Mokwatedi says this listenership figure is admirable. “They are growing bit by bit; they are slowly gaining steam. It was very unlikely that they would reach a million after a year.”
The station will embark on a “massive research project soon to find out exactly what listeners want. We will then act on this information and attempt to increase our listenership,” says van Wyk.
Newcomer, North West Radio has 419,000 listeners (RAMS, October), up from 162,000 (urban data only – RAMS, August).
Station manager, Shadrack Menyatswe, says listenership figures could have been higher: “We were hoping to attract more listeners. I think at our full potential we could reach between 2-million to 3 million, which we hope to achieve in five years.”
He could not release exact figures with regards to the initial investment, but said that the radio station “broke even in the first four months. At the moment about 65 percent of our ad revenue comes from government and municipality ad campaigns.”
Mokwatedi says people were expecting this radio station to grow faster than others “as it consists of rural areas, but also a good urban area, which could compete on the same level as Cape Town or Durban. They need to look at themselves and work on improving their growth. However, they have made progress.
“It’s a baby. It still has time to grow.”
The Independent Communications Authority of South Africa (ICASA) has granted a temporary licence to community television station Soweto TV to broadcast from October 1, 2008 to September 30, 2009.
The station went on air on July 1, 2007 with its first one-year licence, which has since expired. ICASA is still processing an application from Ekangala Community TV.
A number of channels have been added to the DStv bouquet in the past year, including Africa Magic Plus, National Geographic Wild, ESPN Classic, Nickelodeon and Saffron TV. Aletta Alberts, head of content at MultiChoice, says the platform will not be acquiring new channels in “leaps and bounds, as it did over the past year”. She adds that DStv will launch a preschool channel in the second quarter of next year, which will broadcast content in two languages, with the majority of content produced locally. She would not reveal more.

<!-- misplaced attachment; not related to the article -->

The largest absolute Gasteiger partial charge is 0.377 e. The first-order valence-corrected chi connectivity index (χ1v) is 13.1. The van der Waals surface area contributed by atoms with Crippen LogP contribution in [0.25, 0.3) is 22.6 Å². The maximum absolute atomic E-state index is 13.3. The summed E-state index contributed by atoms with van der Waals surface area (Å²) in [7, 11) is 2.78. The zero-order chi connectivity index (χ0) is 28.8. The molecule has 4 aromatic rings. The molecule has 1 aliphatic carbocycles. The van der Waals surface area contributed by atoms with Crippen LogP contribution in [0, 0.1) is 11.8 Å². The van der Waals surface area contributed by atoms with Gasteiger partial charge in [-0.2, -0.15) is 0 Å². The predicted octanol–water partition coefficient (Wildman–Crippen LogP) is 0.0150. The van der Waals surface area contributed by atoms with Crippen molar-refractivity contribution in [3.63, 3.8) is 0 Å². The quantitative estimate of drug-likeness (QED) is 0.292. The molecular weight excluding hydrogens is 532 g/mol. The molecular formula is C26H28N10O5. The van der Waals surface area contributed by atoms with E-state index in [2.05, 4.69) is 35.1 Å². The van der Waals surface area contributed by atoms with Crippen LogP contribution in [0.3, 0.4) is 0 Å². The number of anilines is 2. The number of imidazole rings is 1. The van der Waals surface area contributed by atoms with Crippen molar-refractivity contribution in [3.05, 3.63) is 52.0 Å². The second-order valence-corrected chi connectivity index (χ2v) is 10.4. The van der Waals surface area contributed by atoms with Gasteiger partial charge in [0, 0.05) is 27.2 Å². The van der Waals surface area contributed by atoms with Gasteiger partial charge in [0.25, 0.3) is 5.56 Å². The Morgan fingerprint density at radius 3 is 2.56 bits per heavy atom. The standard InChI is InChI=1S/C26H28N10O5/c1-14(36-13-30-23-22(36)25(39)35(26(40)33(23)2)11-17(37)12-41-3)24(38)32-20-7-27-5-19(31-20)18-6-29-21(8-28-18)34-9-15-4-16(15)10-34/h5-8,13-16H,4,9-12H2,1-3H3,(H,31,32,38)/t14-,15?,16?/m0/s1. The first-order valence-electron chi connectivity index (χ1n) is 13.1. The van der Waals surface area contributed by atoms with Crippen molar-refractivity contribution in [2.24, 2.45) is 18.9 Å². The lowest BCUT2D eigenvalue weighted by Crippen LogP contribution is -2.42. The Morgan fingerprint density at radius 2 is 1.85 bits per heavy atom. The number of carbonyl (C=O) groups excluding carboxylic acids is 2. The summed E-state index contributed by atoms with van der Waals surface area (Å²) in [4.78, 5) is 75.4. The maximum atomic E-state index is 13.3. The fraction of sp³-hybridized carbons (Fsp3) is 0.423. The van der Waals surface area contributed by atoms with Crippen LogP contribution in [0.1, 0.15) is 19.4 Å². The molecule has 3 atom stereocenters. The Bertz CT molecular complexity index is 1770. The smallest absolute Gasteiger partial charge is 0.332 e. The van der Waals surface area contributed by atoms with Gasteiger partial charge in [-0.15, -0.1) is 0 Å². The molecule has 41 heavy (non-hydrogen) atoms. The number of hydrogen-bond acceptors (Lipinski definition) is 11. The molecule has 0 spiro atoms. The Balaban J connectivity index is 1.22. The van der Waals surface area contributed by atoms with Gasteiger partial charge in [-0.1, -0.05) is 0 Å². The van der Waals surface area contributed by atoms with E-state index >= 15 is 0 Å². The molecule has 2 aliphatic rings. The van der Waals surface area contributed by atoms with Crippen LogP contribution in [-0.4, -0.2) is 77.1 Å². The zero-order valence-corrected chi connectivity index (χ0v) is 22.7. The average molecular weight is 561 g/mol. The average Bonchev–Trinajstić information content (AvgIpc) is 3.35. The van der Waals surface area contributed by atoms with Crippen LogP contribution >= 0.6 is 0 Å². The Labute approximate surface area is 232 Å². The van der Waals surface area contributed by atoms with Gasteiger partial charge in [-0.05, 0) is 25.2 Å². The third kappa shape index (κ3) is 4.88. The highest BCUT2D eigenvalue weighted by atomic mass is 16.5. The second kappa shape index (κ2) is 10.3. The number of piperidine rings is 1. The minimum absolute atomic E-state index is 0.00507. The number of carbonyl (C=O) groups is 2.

Prospective satellite operators Telkom Media, On Digital Media and Walking on Water TV were issued with broadcast licences, but are yet to launch.
Regional TV channels SABC4 and SABC5, for which licences were granted in 2005, are yet to launch. Sol Pillay, channel head of SABC News International, says the SABC is still looking into launching these channels. “We are waiting for the commencement of Digital Terrestrial Broadcasting and we will take it from there. We plan to launch not only SABC 4 and 5, but others too.”
KwaZulu-Natal’s newly licensed community television station, BayTV, failed to launch in September as planned. The launch date is now December 1, according to the station manager, Edwin Mncwango.
Welcome Magagula, CEO of Mpumalanga Broadcasting Television, says a launch date for the channel is yet to be announced. At the moment it is aiming to launch in December on an existing platform. ICASA could not make available a list of community radio stations that were issued with licences over the past year.
Nazley Omar is content manager of TheMediaOnline, www.themediaonline.co.za.
- This article first appeared in The Media magazine (November 2008)